LAKE TAHOE, Calif. (KTXL) – Lake Tahoe, one of the world’s great tourist destinations, has already survived the COVID-19 pandemic, with safe outdoor activities being a highlight for visitors, but the Caldor Fire is a different situation as the smoke outdoors drove tourists away even before the mandatory evacuations.
Just before Labor Day weekend, the area’s visitors bureaus are telling visitors to stay away.
“I’m sure everyone understands this is not the right time to be in Tahoe and we hope to invite you all back soon,” said Andrew Chapman with the Incline Village-Crystal Bay Visitors Bureau.
Tourism in Tahoe is a $3 billion economy.
Hotel bookings heading into the Labor Day holiday were already down 30%, but economic officials say a better-than-expected year might carry businesses through.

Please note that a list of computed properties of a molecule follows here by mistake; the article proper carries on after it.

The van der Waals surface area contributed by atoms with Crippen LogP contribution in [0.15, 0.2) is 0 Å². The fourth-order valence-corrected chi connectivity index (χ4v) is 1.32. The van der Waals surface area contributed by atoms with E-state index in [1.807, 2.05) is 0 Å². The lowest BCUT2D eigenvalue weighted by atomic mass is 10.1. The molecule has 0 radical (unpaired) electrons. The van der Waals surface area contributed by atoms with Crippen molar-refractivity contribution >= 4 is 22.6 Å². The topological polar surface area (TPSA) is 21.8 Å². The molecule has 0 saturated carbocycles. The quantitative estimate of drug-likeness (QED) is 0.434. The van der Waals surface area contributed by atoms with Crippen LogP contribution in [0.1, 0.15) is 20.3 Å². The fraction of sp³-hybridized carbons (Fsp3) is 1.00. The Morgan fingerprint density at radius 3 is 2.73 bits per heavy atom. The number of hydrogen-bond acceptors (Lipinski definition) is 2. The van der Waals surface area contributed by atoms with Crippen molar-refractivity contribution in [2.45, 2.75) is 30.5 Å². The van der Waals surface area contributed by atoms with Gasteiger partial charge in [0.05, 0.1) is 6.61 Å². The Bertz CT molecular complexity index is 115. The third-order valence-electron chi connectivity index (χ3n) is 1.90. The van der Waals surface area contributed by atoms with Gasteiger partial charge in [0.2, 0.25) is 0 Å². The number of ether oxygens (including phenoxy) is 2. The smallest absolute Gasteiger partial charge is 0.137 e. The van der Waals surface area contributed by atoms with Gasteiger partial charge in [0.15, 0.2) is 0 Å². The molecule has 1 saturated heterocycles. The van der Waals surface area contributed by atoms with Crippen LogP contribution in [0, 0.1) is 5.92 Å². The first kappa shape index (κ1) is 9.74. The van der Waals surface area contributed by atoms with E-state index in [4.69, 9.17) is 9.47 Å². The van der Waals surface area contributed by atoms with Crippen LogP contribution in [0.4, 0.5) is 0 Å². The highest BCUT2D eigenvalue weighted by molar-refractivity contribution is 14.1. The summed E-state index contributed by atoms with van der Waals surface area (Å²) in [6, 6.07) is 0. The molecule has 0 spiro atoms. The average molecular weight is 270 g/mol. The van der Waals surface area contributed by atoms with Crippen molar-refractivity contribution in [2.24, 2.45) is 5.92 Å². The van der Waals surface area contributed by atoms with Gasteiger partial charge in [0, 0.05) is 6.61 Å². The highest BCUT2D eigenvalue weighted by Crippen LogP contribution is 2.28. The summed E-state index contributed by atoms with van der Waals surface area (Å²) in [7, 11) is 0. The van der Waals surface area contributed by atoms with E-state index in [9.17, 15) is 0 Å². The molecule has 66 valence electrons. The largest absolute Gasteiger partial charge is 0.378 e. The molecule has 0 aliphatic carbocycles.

“Labor Day is kind of the last hurrah of summer, it’s not really the key period, it’s the icing on the cake,” Chapman explained. “But right now I think there are other issues at hand.”
But there can be longer-term consequences of so much fire ash because it can muddle the clear lake water for months.
Warm summer temperatures have caused potentially algae blooms in bodies of water all over the state and the ash is a nutrient supply for the plant which may also threaten Lake Tahoe.
“That’s a recipe for algae blooms on the surface and that’s a big concern. It’s a possibility in the marinas and small bays,” explained Jeff Schladow with the Tahoe Environmental Research Center at UC Davis.
The hope is Tahoe can begin a recovery environmentally and economically when the fire is extinguished.